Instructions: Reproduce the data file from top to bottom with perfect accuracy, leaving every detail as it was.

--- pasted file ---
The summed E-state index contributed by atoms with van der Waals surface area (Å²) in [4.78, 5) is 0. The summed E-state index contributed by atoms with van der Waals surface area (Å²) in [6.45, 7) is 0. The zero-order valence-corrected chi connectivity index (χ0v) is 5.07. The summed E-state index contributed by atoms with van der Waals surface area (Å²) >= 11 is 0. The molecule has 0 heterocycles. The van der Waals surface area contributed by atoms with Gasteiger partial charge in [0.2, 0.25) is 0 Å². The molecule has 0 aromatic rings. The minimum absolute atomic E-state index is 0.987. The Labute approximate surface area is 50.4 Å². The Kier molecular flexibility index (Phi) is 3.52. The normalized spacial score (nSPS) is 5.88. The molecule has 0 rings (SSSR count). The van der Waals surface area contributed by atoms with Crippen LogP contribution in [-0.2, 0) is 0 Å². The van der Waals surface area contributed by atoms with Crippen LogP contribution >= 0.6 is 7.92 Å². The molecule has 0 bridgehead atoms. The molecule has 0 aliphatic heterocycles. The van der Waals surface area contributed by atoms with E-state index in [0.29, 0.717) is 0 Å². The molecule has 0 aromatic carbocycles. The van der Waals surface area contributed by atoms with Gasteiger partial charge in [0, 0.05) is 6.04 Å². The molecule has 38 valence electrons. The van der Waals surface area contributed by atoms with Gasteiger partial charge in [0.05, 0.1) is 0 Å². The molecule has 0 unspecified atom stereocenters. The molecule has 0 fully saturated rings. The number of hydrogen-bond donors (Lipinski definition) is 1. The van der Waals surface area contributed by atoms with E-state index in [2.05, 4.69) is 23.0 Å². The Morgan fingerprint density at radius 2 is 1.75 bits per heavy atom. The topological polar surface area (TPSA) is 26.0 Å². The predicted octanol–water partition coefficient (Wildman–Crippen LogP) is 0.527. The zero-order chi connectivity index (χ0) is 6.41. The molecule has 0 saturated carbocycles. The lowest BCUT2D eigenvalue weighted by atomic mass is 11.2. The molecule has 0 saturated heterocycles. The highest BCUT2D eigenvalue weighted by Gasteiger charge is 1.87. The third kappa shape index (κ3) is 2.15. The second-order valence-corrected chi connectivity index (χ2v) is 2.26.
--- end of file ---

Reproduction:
The summed E-state index contributed by atoms with van der Waals surface area (Å²) in [4.78, 5) is 0. The summed E-state index contributed by atoms with van der Waals surface area (Å²) in [6.45, 7) is 0. The zero-order valence-corrected chi connectivity index (χ0v) is 5.07. The summed E-state index contributed by atoms with van der Waals surface area (Å²) >= 11 is 0. The molecule has 0 heterocycles. The van der Waals surface area contributed by atoms with Gasteiger partial charge in [0.2, 0.25) is 0 Å². The molecule has 0 aromatic rings. The minimum absolute atomic E-state index is 0.987. The Labute approximate surface area is 50.4 Å². The Kier molecular flexibility index (Phi) is 3.52. The normalized spacial score (nSPS) is 5.88. The molecule has 0 rings (SSSR count). The van der Waals surface area contributed by atoms with Crippen LogP contribution in [-0.2, 0) is 0 Å². The van der Waals surface area contributed by atoms with Crippen LogP contribution >= 0.6 is 7.92 Å². The molecule has 0 bridgehead atoms. The molecule has 0 aliphatic heterocycles. The van der Waals surface area contributed by atoms with E-state index in [0.29, 0.717) is 0 Å². The molecule has 0 aromatic carbocycles. The van der Waals surface area contributed by atoms with Gasteiger partial charge in [0, 0.05) is 6.04 Å². The molecule has 38 valence electrons. The van der Waals surface area contributed by atoms with Gasteiger partial charge in [0.05, 0.1) is 0 Å². The molecule has 0 unspecified atom stereocenters. The molecule has 0 fully saturated rings. The number of hydrogen-bond donors (Lipinski definition) is 1. The van der Waals surface area contributed by atoms with E-state index in [2.05, 4.69) is 23.0 Å². The Morgan fingerprint density at radius 2 is 1.75 bits per heavy atom. The topological polar surface area (TPSA) is 26.0 Å². The predicted octanol–water partition coefficient (Wildman–Crippen LogP) is 0.527. The zero-order chi connectivity index (χ0) is 6.41. The molecule has 0 saturated carbocycles. The lowest BCUT2D eigenvalue weighted by atomic mass is 11.2. The molecule has 0 saturated heterocycles. The highest BCUT2D eigenvalue weighted by Gasteiger charge is 1.87. The third kappa shape index (κ3) is 2.15. The second-order valence-corrected chi connectivity index (χ2v) is 2.26.